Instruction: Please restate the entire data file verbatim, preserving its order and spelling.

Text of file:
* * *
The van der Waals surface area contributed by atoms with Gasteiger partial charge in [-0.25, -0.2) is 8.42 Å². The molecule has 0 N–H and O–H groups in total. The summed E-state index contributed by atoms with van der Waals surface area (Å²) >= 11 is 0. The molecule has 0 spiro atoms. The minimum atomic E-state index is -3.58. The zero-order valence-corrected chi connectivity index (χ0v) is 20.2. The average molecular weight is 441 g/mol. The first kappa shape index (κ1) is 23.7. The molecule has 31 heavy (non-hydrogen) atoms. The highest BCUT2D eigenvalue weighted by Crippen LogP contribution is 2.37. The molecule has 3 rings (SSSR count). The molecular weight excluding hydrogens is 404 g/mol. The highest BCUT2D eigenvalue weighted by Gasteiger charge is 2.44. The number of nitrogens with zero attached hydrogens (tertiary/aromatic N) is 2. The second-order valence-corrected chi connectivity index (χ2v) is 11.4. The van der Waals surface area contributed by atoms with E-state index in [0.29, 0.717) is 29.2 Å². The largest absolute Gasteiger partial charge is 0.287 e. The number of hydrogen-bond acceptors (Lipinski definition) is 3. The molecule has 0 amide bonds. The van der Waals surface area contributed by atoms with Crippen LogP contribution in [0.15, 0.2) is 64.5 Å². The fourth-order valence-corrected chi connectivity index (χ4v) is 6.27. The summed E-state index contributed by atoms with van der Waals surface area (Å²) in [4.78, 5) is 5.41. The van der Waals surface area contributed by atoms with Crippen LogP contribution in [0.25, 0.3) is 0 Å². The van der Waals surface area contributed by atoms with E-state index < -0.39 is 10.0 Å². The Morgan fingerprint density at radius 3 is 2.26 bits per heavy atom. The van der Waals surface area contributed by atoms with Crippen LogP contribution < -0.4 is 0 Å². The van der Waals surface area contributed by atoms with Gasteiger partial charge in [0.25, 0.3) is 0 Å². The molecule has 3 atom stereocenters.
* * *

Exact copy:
The van der Waals surface area contributed by atoms with Gasteiger partial charge in [-0.25, -0.2) is 8.42 Å². The molecule has 0 N–H and O–H groups in total. The summed E-state index contributed by atoms with van der Waals surface area (Å²) >= 11 is 0. The molecule has 0 spiro atoms. The minimum atomic E-state index is -3.58. The zero-order valence-corrected chi connectivity index (χ0v) is 20.2. The average molecular weight is 441 g/mol. The first kappa shape index (κ1) is 23.7. The molecule has 31 heavy (non-hydrogen) atoms. The highest BCUT2D eigenvalue weighted by Crippen LogP contribution is 2.37. The molecule has 3 rings (SSSR count). The molecular weight excluding hydrogens is 404 g/mol. The highest BCUT2D eigenvalue weighted by Gasteiger charge is 2.44. The number of nitrogens with zero attached hydrogens (tertiary/aromatic N) is 2. The second-order valence-corrected chi connectivity index (χ2v) is 11.4. The van der Waals surface area contributed by atoms with E-state index in [0.29, 0.717) is 29.2 Å². The largest absolute Gasteiger partial charge is 0.287 e. The number of hydrogen-bond acceptors (Lipinski definition) is 3. The molecule has 0 amide bonds. The van der Waals surface area contributed by atoms with Crippen LogP contribution in [0.15, 0.2) is 64.5 Å². The fourth-order valence-corrected chi connectivity index (χ4v) is 6.27. The summed E-state index contributed by atoms with van der Waals surface area (Å²) in [4.78, 5) is 5.41. The van der Waals surface area contributed by atoms with Crippen LogP contribution in [0.25, 0.3) is 0 Å². The van der Waals surface area contributed by atoms with E-state index < -0.39 is 10.0 Å². The Morgan fingerprint density at radius 3 is 2.26 bits per heavy atom. The van der Waals surface area contributed by atoms with Crippen LogP contribution < -0.4 is 0 Å². The van der Waals surface area contributed by atoms with Gasteiger partial charge in [0.25, 0.3) is 0 Å². The molecule has 3 atom stereocenters.